Observing bacteria in a Petri dish.
Algae use sunlight and carbon dioxide to produce sugars (photosynthesis) which they use for energy. They can be very small or very big! They can be 10,000 times smaller than a pin head or as long as an airplane. Algae are usually green, but you can find red, brown and golden algae, depending on the types of pigment present. There are different types of algae too - filamentous, colonial and unicellular algae.
Some algae have flagella, which are long hair-like projections on the side of the cell wall that enable them to move. Algae contain chloroplasts - the photosynthetic reaction centre within an algal cell. Chloroplasts are membrane-bound organelles that contain chlorophyll, the molecule responsible for photosynthesis.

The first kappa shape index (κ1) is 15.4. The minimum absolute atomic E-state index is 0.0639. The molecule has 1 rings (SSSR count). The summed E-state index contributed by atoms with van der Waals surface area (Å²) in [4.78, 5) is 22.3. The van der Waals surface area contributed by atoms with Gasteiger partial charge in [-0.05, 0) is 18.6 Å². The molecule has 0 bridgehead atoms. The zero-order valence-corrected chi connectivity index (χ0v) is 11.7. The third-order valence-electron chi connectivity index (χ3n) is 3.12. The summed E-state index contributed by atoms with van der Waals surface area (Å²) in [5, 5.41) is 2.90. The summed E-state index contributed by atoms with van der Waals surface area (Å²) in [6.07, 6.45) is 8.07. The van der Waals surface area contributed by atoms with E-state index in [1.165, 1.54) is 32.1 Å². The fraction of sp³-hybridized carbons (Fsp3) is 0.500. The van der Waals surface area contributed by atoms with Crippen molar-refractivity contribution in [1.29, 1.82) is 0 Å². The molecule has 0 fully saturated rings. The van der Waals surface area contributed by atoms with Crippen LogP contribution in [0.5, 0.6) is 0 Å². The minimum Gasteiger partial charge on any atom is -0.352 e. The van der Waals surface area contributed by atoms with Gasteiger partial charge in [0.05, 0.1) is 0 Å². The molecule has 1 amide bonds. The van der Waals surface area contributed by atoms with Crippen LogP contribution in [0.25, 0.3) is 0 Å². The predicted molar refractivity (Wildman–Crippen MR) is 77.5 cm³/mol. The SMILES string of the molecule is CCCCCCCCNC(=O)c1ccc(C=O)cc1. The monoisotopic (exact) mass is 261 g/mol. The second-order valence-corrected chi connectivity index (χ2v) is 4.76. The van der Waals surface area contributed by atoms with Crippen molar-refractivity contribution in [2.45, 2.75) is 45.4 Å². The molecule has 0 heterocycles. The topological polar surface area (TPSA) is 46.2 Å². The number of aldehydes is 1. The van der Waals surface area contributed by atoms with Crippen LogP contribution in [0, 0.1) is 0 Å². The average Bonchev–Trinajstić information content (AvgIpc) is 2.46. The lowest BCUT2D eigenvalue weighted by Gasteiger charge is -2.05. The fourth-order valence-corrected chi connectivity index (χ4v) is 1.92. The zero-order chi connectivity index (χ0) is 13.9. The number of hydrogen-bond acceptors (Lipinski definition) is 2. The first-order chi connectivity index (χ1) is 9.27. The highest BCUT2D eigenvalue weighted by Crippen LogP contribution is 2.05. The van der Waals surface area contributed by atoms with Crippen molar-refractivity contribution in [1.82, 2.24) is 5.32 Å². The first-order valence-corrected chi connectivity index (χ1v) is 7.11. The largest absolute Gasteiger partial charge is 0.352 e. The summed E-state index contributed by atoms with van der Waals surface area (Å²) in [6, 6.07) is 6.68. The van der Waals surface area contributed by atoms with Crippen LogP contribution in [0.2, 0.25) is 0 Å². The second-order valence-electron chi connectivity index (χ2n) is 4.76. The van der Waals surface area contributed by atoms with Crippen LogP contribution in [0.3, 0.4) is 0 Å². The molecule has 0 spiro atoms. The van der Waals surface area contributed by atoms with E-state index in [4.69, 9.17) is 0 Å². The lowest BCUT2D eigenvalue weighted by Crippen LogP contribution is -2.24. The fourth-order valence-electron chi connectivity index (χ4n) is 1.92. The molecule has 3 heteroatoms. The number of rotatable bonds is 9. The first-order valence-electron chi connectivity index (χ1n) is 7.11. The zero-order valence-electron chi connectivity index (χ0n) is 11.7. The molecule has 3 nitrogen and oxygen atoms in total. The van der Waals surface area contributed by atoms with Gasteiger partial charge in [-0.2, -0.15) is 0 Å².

Algae can be observed using unstained wet mounts.
Filamentous algae are made up of individual cells that stick together in a chain-like series.
Colonial algae stick together to form colonies, forming many different shapes.
Unicellular algae are single cells that do not attached to each other.